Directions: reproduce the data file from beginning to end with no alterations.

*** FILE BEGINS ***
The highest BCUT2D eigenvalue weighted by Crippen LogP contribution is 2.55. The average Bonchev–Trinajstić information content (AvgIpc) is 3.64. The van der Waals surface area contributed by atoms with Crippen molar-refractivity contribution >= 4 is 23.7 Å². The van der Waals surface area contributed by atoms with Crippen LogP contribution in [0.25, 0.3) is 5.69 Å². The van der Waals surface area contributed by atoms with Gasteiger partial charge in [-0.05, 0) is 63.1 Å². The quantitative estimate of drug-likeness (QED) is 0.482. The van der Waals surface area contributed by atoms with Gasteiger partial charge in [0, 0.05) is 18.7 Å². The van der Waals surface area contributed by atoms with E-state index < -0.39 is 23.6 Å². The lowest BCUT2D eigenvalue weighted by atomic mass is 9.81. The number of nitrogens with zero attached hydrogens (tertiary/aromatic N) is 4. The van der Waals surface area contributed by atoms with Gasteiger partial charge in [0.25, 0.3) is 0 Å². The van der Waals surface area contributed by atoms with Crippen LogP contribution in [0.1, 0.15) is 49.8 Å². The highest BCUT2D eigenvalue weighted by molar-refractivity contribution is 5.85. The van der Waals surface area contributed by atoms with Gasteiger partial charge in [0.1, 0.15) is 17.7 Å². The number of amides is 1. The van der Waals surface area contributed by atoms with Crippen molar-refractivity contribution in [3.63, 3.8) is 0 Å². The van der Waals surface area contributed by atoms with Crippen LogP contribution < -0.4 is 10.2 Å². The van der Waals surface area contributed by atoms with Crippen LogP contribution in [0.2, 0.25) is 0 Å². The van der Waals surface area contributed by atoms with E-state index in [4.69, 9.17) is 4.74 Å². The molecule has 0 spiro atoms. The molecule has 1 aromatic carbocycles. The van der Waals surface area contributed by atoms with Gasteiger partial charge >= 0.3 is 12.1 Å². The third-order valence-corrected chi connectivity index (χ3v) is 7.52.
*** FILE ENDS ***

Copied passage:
The highest BCUT2D eigenvalue weighted by Crippen LogP contribution is 2.55. The average Bonchev–Trinajstić information content (AvgIpc) is 3.64. The van der Waals surface area contributed by atoms with Crippen molar-refractivity contribution >= 4 is 23.7 Å². The van der Waals surface area contributed by atoms with Crippen LogP contribution in [0.25, 0.3) is 5.69 Å². The van der Waals surface area contributed by atoms with Gasteiger partial charge in [-0.05, 0) is 63.1 Å². The quantitative estimate of drug-likeness (QED) is 0.482. The van der Waals surface area contributed by atoms with Gasteiger partial charge in [0, 0.05) is 18.7 Å². The van der Waals surface area contributed by atoms with E-state index < -0.39 is 23.6 Å². The lowest BCUT2D eigenvalue weighted by atomic mass is 9.81. The number of nitrogens with zero attached hydrogens (tertiary/aromatic N) is 4. The van der Waals surface area contributed by atoms with Gasteiger partial charge in [0.25, 0.3) is 0 Å². The van der Waals surface area contributed by atoms with Crippen LogP contribution in [0.1, 0.15) is 49.8 Å². The highest BCUT2D eigenvalue weighted by molar-refractivity contribution is 5.85. The van der Waals surface area contributed by atoms with Gasteiger partial charge in [0.1, 0.15) is 17.7 Å². The number of amides is 1. The van der Waals surface area contributed by atoms with Crippen molar-refractivity contribution in [3.63, 3.8) is 0 Å². The van der Waals surface area contributed by atoms with Crippen LogP contribution < -0.4 is 10.2 Å². The van der Waals surface area contributed by atoms with Crippen LogP contribution in [0.2, 0.25) is 0 Å². The van der Waals surface area contributed by atoms with E-state index in [4.69, 9.17) is 4.74 Å². The molecule has 0 spiro atoms. The molecule has 1 aromatic carbocycles. The van der Waals surface area contributed by atoms with Gasteiger partial charge >= 0.3 is 12.1 Å². The third-order valence-corrected chi connectivity index (χ3v) is 7.52.